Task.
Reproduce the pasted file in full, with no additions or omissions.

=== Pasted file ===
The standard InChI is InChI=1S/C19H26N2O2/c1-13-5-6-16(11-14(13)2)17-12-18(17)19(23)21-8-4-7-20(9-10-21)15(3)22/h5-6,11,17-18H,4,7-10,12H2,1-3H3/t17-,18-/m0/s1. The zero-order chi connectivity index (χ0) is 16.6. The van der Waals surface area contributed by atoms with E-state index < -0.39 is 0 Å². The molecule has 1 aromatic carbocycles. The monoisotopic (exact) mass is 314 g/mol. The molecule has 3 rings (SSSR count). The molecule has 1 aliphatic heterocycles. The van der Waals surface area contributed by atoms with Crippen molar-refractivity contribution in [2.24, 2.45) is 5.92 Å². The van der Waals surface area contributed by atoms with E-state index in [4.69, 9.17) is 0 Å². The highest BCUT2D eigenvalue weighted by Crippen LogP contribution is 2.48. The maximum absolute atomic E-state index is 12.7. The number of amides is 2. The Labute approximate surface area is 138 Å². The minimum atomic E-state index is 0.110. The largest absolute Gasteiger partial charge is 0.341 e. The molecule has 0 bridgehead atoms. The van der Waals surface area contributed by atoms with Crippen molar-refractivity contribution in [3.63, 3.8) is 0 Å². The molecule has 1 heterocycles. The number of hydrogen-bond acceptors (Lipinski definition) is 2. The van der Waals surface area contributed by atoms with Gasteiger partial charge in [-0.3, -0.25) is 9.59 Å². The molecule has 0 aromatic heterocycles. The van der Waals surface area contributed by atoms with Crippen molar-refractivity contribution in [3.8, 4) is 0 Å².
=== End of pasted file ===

The standard InChI is InChI=1S/C19H26N2O2/c1-13-5-6-16(11-14(13)2)17-12-18(17)19(23)21-8-4-7-20(9-10-21)15(3)22/h5-6,11,17-18H,4,7-10,12H2,1-3H3/t17-,18-/m0/s1. The zero-order chi connectivity index (χ0) is 16.6. The van der Waals surface area contributed by atoms with E-state index < -0.39 is 0 Å². The molecule has 1 aromatic carbocycles. The monoisotopic (exact) mass is 314 g/mol. The molecule has 3 rings (SSSR count). The molecule has 1 aliphatic heterocycles. The van der Waals surface area contributed by atoms with Crippen molar-refractivity contribution in [2.24, 2.45) is 5.92 Å². The van der Waals surface area contributed by atoms with E-state index in [4.69, 9.17) is 0 Å². The highest BCUT2D eigenvalue weighted by Crippen LogP contribution is 2.48. The maximum absolute atomic E-state index is 12.7. The number of amides is 2. The Labute approximate surface area is 138 Å². The minimum atomic E-state index is 0.110. The largest absolute Gasteiger partial charge is 0.341 e. The molecule has 0 bridgehead atoms. The van der Waals surface area contributed by atoms with Crippen molar-refractivity contribution in [3.63, 3.8) is 0 Å². The molecule has 1 heterocycles. The number of hydrogen-bond acceptors (Lipinski definition) is 2. The van der Waals surface area contributed by atoms with Gasteiger partial charge in [-0.3, -0.25) is 9.59 Å². The molecule has 0 aromatic heterocycles. The van der Waals surface area contributed by atoms with Crippen molar-refractivity contribution in [3.8, 4) is 0 Å².